The federal government has passed laws to provide financial assistance to workers and families throughout the pandemic. Some people, like those who are undocumented, may not qualify for this support. Many local groups — like churches, schools, and community-based organizations — may also offer help with rent and groceries.  Learn more about resources available for undocumented immigrants

If you have to stay home from work because you feel sick, your employer may offer paid sick leave. There are laws in place that require some employers to offer paid sick leave for those affected by COVID-19. Learn more about employee paid leave rights under the new federal law

What do I need to know before I go out in public?

There is still a COVID-19 pandemic in the U.S., and many places still have a very high number of cases. If you go out in public and aren’t vaccinated, wear a mask and stay at least 6 feet away from anybody who doesn’t live with you, or anybody who may have been exposed to COVID-19 in the last 14 days. And get the COVID-19 vaccine as soon as you can.

Remember: even if you get COVID-19 but don’t get very ill, you could give the virus to others who may die from it. And you can’t tell who does or doesn’t have COVID-19 just by looking at them — someone can have the virus and not know it. So it’s best to be as careful as you can.

Before you go out, think about:

  • Have I been vaccinated? Have the people around me been vaccinated?

  • How many people will I be around, and who are they?

    • Close contact with unvaccinated people who don’t live with you increases your chances of being exposed to COVID-19.

    • The more people you’ll be around, the more likely you are to get the virus.

  • Will people be wearing masks and be able to stay at least six feet away from each other?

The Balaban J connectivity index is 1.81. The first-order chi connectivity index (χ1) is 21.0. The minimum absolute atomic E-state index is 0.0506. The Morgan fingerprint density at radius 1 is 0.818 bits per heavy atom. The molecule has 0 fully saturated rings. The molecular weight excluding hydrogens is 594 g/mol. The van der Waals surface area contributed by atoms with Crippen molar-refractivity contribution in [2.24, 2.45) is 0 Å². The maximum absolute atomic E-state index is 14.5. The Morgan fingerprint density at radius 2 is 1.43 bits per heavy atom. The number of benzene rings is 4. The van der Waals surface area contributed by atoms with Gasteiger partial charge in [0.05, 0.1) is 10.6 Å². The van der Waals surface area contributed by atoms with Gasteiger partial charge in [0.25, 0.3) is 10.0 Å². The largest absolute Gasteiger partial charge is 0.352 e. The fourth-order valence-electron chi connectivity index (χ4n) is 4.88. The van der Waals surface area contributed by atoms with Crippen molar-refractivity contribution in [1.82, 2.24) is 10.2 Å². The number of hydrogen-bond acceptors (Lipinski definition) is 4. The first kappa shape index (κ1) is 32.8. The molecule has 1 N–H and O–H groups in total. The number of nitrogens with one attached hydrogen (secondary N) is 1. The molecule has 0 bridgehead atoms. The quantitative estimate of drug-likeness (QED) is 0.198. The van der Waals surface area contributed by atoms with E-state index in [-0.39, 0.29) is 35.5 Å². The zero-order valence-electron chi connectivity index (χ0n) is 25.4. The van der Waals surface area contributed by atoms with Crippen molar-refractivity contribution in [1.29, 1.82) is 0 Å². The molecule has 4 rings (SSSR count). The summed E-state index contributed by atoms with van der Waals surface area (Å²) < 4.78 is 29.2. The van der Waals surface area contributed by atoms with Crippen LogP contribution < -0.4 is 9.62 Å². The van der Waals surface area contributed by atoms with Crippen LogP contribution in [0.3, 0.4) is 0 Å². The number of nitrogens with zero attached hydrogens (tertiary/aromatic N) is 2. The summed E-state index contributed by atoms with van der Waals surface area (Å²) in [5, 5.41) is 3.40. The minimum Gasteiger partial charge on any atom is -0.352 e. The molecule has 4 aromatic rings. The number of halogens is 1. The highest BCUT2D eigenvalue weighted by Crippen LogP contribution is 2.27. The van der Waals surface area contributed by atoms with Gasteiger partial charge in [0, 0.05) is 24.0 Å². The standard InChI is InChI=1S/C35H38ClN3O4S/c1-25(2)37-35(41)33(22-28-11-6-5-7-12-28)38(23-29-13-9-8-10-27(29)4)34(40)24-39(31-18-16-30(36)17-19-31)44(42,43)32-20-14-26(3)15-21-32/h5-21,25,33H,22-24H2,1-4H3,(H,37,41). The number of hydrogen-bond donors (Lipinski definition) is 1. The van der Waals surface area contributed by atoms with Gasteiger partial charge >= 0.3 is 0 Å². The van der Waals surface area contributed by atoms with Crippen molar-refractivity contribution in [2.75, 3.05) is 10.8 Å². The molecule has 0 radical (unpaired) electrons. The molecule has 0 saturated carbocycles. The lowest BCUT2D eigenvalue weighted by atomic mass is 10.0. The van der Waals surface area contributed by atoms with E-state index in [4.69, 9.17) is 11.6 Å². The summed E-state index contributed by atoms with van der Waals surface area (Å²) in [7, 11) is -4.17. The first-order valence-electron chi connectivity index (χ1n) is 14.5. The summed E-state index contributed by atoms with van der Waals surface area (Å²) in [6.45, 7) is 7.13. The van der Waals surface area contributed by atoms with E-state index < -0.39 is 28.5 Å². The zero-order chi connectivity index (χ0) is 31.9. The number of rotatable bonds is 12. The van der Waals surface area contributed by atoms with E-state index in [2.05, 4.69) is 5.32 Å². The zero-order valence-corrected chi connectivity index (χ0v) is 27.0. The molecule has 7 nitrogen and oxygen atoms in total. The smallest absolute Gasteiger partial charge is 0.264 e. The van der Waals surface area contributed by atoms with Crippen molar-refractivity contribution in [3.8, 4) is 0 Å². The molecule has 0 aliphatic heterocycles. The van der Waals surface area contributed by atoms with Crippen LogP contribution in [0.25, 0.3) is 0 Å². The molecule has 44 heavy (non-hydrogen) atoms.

• Being around unvaccinated people who aren’t wearing masks increases your chances of being exposed to COVID-19.

    • Being in a crowded area where people can’t social distance increases your risk.

  • Will I be inside or outside?

    • Indoor spaces are generally less safe, because there’s less ventilation and it’s harder for people to stay 6 feet away from each other.

    • If you have to be inside, places with lots of ventilation — like open windows, fans, or air filtration systems — are safer.

  • How long will I be around other people?

    • The longer you’re near other people, the higher your chances are of being exposed to COVID-19.

  • Is COVID-19 spreading in my community?

    • If lots of people in your community or region have COVID-19, you’re more likely to get it if you go out.

    • You can get info on COVID-19 data in your county and state on the CDC website.

    • Check with your local health department for updates on the situation in your community.

There are ways to help keep yourself and your community healthy when you leave your home. The CDC has more information about specific activities, and how to keep yourself and others safe when you’re:

Doing personal and social activities (like going to a restaurant, gym, salon, or social gathering)

Going to the doctor or pharmacy

Getting deliveries and running errands (like groceries, banking, and takeout)

Using transportation

Visiting parks, beaches, pools, and playgrounds


If I get the COVID-19 vaccine, can I stop wearing a mask and social distancing?

In most cases, yes. In general it’s safe for fully vaccinated people to go back to doing most activities without wearing a mask or staying 6 feet away from others. But you still need to follow all state, local, tribal, or territorial rules, as well as workplace and business policies — so if a store or venue asks you to wear a mask, you should wear one. And vaccinated people still need to wear masks while traveling or on public transportation (like planes, trains, buses, and in stations and airports).

Keep in mind it takes 2 weeks after finishing the vaccine to have full protection from COVID-19. Read more about staying safe after you get the vaccine.

Was this page helpful?
You’re the best! Thanks for your feedback.
Thanks for your feedback.